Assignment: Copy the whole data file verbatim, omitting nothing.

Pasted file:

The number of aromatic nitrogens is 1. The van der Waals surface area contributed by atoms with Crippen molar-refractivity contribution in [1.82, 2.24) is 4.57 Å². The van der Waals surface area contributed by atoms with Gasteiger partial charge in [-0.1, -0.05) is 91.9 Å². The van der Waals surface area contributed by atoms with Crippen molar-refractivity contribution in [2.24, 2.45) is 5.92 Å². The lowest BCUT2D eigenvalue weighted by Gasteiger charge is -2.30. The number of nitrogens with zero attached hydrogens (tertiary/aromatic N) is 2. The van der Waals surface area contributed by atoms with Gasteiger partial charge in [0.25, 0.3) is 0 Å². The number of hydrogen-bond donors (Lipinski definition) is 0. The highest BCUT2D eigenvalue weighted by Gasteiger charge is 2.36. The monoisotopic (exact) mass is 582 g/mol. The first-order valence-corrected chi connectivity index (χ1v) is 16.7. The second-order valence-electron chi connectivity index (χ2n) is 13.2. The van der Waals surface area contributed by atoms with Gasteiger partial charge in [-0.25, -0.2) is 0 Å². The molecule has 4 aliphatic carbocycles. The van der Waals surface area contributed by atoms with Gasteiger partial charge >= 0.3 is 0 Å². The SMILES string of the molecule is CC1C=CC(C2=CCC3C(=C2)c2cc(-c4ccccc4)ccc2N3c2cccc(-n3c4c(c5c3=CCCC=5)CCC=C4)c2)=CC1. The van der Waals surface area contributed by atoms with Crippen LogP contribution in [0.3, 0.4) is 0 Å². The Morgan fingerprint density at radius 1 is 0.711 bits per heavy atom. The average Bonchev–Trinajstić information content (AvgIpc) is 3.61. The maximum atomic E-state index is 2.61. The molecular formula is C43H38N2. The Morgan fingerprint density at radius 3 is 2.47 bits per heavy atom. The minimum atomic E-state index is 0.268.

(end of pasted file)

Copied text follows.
The number of aromatic nitrogens is 1. The van der Waals surface area contributed by atoms with Crippen molar-refractivity contribution in [1.82, 2.24) is 4.57 Å². The van der Waals surface area contributed by atoms with Gasteiger partial charge in [-0.1, -0.05) is 91.9 Å². The van der Waals surface area contributed by atoms with Crippen molar-refractivity contribution in [2.24, 2.45) is 5.92 Å². The lowest BCUT2D eigenvalue weighted by Gasteiger charge is -2.30. The number of nitrogens with zero attached hydrogens (tertiary/aromatic N) is 2. The van der Waals surface area contributed by atoms with Gasteiger partial charge in [0.25, 0.3) is 0 Å². The number of hydrogen-bond donors (Lipinski definition) is 0. The highest BCUT2D eigenvalue weighted by Gasteiger charge is 2.36. The monoisotopic (exact) mass is 582 g/mol. The first-order valence-corrected chi connectivity index (χ1v) is 16.7. The second-order valence-electron chi connectivity index (χ2n) is 13.2. The van der Waals surface area contributed by atoms with Gasteiger partial charge in [-0.25, -0.2) is 0 Å². The molecule has 4 aliphatic carbocycles. The van der Waals surface area contributed by atoms with Gasteiger partial charge >= 0.3 is 0 Å². The SMILES string of the molecule is CC1C=CC(C2=CCC3C(=C2)c2cc(-c4ccccc4)ccc2N3c2cccc(-n3c4c(c5c3=CCCC=5)CCC=C4)c2)=CC1. The van der Waals surface area contributed by atoms with Crippen LogP contribution in [0.3, 0.4) is 0 Å². The Morgan fingerprint density at radius 1 is 0.711 bits per heavy atom. The average Bonchev–Trinajstić information content (AvgIpc) is 3.61. The maximum atomic E-state index is 2.61. The molecular formula is C43H38N2. The Morgan fingerprint density at radius 3 is 2.47 bits per heavy atom. The minimum atomic E-state index is 0.268.